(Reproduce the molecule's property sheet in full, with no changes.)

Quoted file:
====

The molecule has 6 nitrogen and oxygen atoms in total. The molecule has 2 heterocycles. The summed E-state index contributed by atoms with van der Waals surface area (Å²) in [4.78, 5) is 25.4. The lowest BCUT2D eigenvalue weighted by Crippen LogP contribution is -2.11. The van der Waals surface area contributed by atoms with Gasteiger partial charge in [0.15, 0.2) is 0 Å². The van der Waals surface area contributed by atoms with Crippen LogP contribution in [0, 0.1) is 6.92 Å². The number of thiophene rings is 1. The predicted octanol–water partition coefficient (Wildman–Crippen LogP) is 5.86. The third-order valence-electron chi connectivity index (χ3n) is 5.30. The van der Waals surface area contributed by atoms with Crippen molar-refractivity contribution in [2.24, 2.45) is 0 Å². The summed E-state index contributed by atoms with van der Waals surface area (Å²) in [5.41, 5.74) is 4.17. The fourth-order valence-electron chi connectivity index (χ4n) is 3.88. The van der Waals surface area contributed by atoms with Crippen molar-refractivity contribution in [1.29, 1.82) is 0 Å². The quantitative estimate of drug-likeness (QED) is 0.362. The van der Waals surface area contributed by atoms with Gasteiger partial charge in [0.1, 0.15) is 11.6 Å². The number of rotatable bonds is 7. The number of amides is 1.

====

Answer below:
The molecule has 6 nitrogen and oxygen atoms in total. The molecule has 2 heterocycles. The summed E-state index contributed by atoms with van der Waals surface area (Å²) in [4.78, 5) is 25.4. The lowest BCUT2D eigenvalue weighted by Crippen LogP contribution is -2.11. The van der Waals surface area contributed by atoms with Gasteiger partial charge in [0.15, 0.2) is 0 Å². The van der Waals surface area contributed by atoms with Crippen LogP contribution in [0, 0.1) is 6.92 Å². The number of thiophene rings is 1. The predicted octanol–water partition coefficient (Wildman–Crippen LogP) is 5.86. The third-order valence-electron chi connectivity index (χ3n) is 5.30. The van der Waals surface area contributed by atoms with Crippen molar-refractivity contribution in [2.24, 2.45) is 0 Å². The summed E-state index contributed by atoms with van der Waals surface area (Å²) in [5.41, 5.74) is 4.17. The fourth-order valence-electron chi connectivity index (χ4n) is 3.88. The van der Waals surface area contributed by atoms with Crippen molar-refractivity contribution in [1.29, 1.82) is 0 Å². The quantitative estimate of drug-likeness (QED) is 0.362. The van der Waals surface area contributed by atoms with Gasteiger partial charge in [0.1, 0.15) is 11.6 Å². The number of rotatable bonds is 7. The number of amides is 1.